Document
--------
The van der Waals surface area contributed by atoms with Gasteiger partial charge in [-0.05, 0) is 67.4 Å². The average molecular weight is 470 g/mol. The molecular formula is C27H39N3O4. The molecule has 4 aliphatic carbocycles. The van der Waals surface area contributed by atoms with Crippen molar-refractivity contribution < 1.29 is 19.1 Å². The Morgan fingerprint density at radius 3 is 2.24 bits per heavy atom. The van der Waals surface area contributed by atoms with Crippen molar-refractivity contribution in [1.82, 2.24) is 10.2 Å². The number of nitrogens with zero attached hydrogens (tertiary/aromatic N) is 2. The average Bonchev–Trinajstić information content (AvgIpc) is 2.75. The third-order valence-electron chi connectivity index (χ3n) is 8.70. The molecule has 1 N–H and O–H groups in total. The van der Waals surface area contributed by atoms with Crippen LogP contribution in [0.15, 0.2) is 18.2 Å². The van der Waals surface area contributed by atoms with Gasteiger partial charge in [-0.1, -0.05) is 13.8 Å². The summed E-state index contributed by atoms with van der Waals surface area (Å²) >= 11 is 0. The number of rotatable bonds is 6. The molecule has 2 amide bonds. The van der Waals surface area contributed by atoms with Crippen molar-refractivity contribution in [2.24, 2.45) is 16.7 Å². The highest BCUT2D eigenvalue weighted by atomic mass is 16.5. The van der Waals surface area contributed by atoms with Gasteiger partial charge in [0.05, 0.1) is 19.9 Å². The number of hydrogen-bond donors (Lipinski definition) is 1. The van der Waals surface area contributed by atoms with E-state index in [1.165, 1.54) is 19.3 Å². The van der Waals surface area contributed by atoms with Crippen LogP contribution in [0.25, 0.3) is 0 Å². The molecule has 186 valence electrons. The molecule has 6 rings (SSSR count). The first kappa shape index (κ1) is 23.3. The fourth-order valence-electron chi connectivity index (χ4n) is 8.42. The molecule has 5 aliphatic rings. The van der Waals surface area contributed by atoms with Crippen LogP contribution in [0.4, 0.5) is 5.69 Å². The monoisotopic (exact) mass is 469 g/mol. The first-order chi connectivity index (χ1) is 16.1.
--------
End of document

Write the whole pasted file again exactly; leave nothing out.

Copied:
The van der Waals surface area contributed by atoms with Gasteiger partial charge in [-0.05, 0) is 67.4 Å². The average molecular weight is 470 g/mol. The molecular formula is C27H39N3O4. The molecule has 4 aliphatic carbocycles. The van der Waals surface area contributed by atoms with Crippen molar-refractivity contribution < 1.29 is 19.1 Å². The Morgan fingerprint density at radius 3 is 2.24 bits per heavy atom. The van der Waals surface area contributed by atoms with Crippen molar-refractivity contribution in [1.82, 2.24) is 10.2 Å². The number of nitrogens with zero attached hydrogens (tertiary/aromatic N) is 2. The average Bonchev–Trinajstić information content (AvgIpc) is 2.75. The third-order valence-electron chi connectivity index (χ3n) is 8.70. The molecule has 1 N–H and O–H groups in total. The van der Waals surface area contributed by atoms with Crippen LogP contribution in [0.15, 0.2) is 18.2 Å². The van der Waals surface area contributed by atoms with Gasteiger partial charge in [-0.1, -0.05) is 13.8 Å². The summed E-state index contributed by atoms with van der Waals surface area (Å²) >= 11 is 0. The number of rotatable bonds is 6. The molecule has 2 amide bonds. The van der Waals surface area contributed by atoms with Crippen molar-refractivity contribution in [2.24, 2.45) is 16.7 Å². The highest BCUT2D eigenvalue weighted by atomic mass is 16.5. The van der Waals surface area contributed by atoms with Gasteiger partial charge in [0.05, 0.1) is 19.9 Å². The number of hydrogen-bond donors (Lipinski definition) is 1. The van der Waals surface area contributed by atoms with E-state index in [1.165, 1.54) is 19.3 Å². The van der Waals surface area contributed by atoms with Crippen LogP contribution in [0.25, 0.3) is 0 Å². The molecule has 186 valence electrons. The molecule has 6 rings (SSSR count). The first kappa shape index (κ1) is 23.3. The fourth-order valence-electron chi connectivity index (χ4n) is 8.42. The molecule has 5 aliphatic rings. The van der Waals surface area contributed by atoms with Crippen LogP contribution in [0.4, 0.5) is 5.69 Å². The monoisotopic (exact) mass is 469 g/mol. The first-order chi connectivity index (χ1) is 16.1.